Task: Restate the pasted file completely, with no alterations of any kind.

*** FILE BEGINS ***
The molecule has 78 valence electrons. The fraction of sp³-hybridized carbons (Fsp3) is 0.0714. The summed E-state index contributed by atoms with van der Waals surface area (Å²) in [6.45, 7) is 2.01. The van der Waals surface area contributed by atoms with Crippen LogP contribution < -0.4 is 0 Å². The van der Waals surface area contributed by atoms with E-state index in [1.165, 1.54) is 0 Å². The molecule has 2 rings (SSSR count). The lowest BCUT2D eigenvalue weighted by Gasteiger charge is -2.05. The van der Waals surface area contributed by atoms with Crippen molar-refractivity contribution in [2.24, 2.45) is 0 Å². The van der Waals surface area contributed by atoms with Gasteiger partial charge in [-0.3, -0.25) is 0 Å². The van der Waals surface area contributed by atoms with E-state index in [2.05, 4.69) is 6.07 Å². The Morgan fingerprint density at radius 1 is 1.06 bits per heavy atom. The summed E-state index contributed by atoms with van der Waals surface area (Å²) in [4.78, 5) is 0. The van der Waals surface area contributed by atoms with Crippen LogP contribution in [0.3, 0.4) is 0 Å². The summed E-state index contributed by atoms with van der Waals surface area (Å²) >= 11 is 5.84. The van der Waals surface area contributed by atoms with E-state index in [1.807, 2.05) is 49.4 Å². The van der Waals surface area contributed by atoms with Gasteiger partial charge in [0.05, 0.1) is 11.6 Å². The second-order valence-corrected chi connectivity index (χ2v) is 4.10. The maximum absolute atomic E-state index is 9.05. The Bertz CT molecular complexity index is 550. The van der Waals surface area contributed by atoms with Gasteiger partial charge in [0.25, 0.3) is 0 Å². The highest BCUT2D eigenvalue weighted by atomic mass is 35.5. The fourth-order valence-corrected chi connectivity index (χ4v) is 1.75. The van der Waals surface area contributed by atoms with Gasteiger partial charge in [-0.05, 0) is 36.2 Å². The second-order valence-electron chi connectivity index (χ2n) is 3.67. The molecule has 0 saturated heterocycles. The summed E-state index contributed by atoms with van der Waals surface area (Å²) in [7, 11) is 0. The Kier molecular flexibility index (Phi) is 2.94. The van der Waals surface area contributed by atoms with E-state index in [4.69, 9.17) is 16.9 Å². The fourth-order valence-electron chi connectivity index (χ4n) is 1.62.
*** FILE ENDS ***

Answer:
The molecule has 78 valence electrons. The fraction of sp³-hybridized carbons (Fsp3) is 0.0714. The summed E-state index contributed by atoms with van der Waals surface area (Å²) in [6.45, 7) is 2.01. The van der Waals surface area contributed by atoms with Crippen LogP contribution < -0.4 is 0 Å². The van der Waals surface area contributed by atoms with E-state index in [1.165, 1.54) is 0 Å². The molecule has 2 rings (SSSR count). The lowest BCUT2D eigenvalue weighted by Gasteiger charge is -2.05. The van der Waals surface area contributed by atoms with Crippen molar-refractivity contribution in [2.24, 2.45) is 0 Å². The van der Waals surface area contributed by atoms with Gasteiger partial charge in [-0.3, -0.25) is 0 Å². The van der Waals surface area contributed by atoms with E-state index in [2.05, 4.69) is 6.07 Å². The Morgan fingerprint density at radius 1 is 1.06 bits per heavy atom. The summed E-state index contributed by atoms with van der Waals surface area (Å²) in [4.78, 5) is 0. The van der Waals surface area contributed by atoms with Crippen LogP contribution in [0.3, 0.4) is 0 Å². The summed E-state index contributed by atoms with van der Waals surface area (Å²) >= 11 is 5.84. The van der Waals surface area contributed by atoms with E-state index in [1.807, 2.05) is 49.4 Å². The van der Waals surface area contributed by atoms with Gasteiger partial charge in [0.05, 0.1) is 11.6 Å². The second-order valence-corrected chi connectivity index (χ2v) is 4.10. The maximum absolute atomic E-state index is 9.05. The Bertz CT molecular complexity index is 550. The van der Waals surface area contributed by atoms with Gasteiger partial charge in [0.25, 0.3) is 0 Å². The highest BCUT2D eigenvalue weighted by atomic mass is 35.5. The fourth-order valence-corrected chi connectivity index (χ4v) is 1.75. The van der Waals surface area contributed by atoms with Gasteiger partial charge in [-0.05, 0) is 36.2 Å². The second-order valence-electron chi connectivity index (χ2n) is 3.67. The molecule has 0 saturated heterocycles. The summed E-state index contributed by atoms with van der Waals surface area (Å²) in [7, 11) is 0. The Kier molecular flexibility index (Phi) is 2.94. The van der Waals surface area contributed by atoms with E-state index in [4.69, 9.17) is 16.9 Å². The fourth-order valence-electron chi connectivity index (χ4n) is 1.62.